COVID-19 has changed real estate and related investing - but not always as you would expect. This was one of the lessons from a webinar hosted by BDO’s private equity and real estate teams.
New trends have risen to the fore at breakneck speed throughout 2020 and 2021. In real estate, COVID-19 has changed the investment landscape in ways that will dictate developments for years to come. Some of the effects, such as increased work from home (WFH), are well-known. However, WFH being far from the death of the office may come as a surprise.
The supporting arguments for why the office and office space investment could see a comeback sooner than some may suspect arose during the Post-Pandemic Trends in Real Estate webinar hosted by BDO’s private equity and real estate teams. The webinar featured industry experts alongside BDO’s Arjan Endhoven, Partner with BDO Netherlands and Global Head of Real Estate & Construction, and Scott Hendon, Partner with BDO USA, International Liaison Partner, National Leader of Private Equity, and Global Leader of Private Equity.
The expert panellists were:
Dr. Mark G. Dotzour, Chief Economist and Director of Research for the Real Estate Centre at Texas A&M University. He has given more than 1,600 presentations to more than 295,000 people and has written over 90 articles for magazines and journals. His research findings have appeared in the Wall Street Journal, USA Today, Money Magazine and Business Week.
Jan Boers, Partner, Real Estate, at Van Gool Elburg, one of the most esteemed real estate advisors in the Netherlands. Jan Boers holds a bachelor's degree in Business Administration and a master’s degree in finance & Investments from Erasmus University in Rotterdam. He has worked with NEW NRG Real Estate in Rotterdam, VolkerWessels in Canada has been at Van Gool Elburg since March 2015.
Mollie Fadule, Founder and Partner at Pallet, an SPC providing high quality, cost-effective, and portable shelter systems. She is a senior board member of several companies and founder and partner in Cephas Partner, a private equity firm specialising in alternative investments with a primary focus on real estate-related opportunities. Furthermore, Mollie Fadule is a board member of CREW (Commercial Real Estate Women), which seeks to transform the commercial real estate industry by advancing women globally.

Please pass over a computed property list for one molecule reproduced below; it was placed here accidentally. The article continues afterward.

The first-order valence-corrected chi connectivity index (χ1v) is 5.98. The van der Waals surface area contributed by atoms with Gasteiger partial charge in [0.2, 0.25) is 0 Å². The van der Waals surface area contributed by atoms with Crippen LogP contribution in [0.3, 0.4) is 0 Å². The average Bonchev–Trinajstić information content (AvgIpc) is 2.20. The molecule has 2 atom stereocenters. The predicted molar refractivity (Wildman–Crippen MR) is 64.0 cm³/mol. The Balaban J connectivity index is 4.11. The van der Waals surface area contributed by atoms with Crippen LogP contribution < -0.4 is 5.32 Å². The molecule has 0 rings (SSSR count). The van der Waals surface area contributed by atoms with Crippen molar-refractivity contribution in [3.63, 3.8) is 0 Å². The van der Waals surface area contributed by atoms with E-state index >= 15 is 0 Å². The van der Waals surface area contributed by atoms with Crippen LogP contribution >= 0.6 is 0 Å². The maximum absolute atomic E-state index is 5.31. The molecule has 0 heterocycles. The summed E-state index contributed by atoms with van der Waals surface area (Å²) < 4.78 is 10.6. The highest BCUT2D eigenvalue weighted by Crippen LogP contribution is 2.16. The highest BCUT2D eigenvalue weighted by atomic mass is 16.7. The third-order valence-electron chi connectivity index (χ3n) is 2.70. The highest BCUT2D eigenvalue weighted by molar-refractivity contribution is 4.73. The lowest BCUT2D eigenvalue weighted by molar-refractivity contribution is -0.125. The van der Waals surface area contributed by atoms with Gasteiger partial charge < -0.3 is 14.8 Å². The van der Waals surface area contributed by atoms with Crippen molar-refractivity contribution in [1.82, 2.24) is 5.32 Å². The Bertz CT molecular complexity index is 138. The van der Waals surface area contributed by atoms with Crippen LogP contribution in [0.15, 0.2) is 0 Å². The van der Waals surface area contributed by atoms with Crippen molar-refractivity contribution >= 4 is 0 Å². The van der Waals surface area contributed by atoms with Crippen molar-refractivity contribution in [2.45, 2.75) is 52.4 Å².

Below are some of the areas and topics discussed during the webinar.
The Changing Investment Landscape
An overarching investment trend during COVID-19 has been investors prioritising supporting portfolio companies and targeting technology investment alongside hard assets. As detailed in the latest edition of the BDO Private Capital Pulse Survey, private equity investors are increasingly focused on new deals and deployed some of the record-level dry powder they have in store.
Data, Graph: BDO Private Capital Pulse Survey
Other investor groups are likely to focus on new deals too, and real estate is a prime target, offering a wide array of options for investors.
Addressing the current investment landscape, Dr. Mark Dotzour said:
Industrial real estate is popular among investors here in the US, which is my focus market. The reasons include the dramatic shifts in global trade, including lower focus on outsourcing to, for example, China and growing nearshoring and onshoring industry and production operations.
Furthermore, companies are reacting to the pandemic by prioritising diversification of manufacturing and supply chains. This increases the risk of overheating, but I would not say that we are anywhere near overbuilding yet.
Another hot sector is the multi-family construction space. Cap rates are still compressing, and demand remains high.
Uncertainty still surrounds tax reform, interest rates and inflation in the US, making investors increasingly focused on Europe right now.
Jan Boers said:
Due to COVID-19 most investors were only focused on core product vis-à-vis core locations. Prices for assets on core locations did generally not change as a result of COVID-19. Investment activity on secondary locations has been low during the COVID-19 period and therefore it is uncertain what the price effect will be for these locations.
Similarly to the US, we see a huge demand for industrial and logistic real estate due to the rapid uptake in e-commerce activity. In Rotterdam harbour, which is one of the gateways to Europe, we have seen increased market activity. I am not sure what the situation is elsewhere, but I would speculate that similar trends are in play.
Mollie Fadule said:
We are also seeing increase in logistics demand here in the US. Furthermore, storage is a related space with high activity levels. This is tied to e-commerce and likely also changes to manufacturing processes and just-in-time supply chain strategies which were challenged during COVID-19.
Retail remains somewhat challenged, in part due to the uncertainties surrounding the future of shopping, but we see opportunities in technology-driven experiential retail and pockets where retail real estate is performing quite strongly.
Office Real Estate Ready for Resurgence?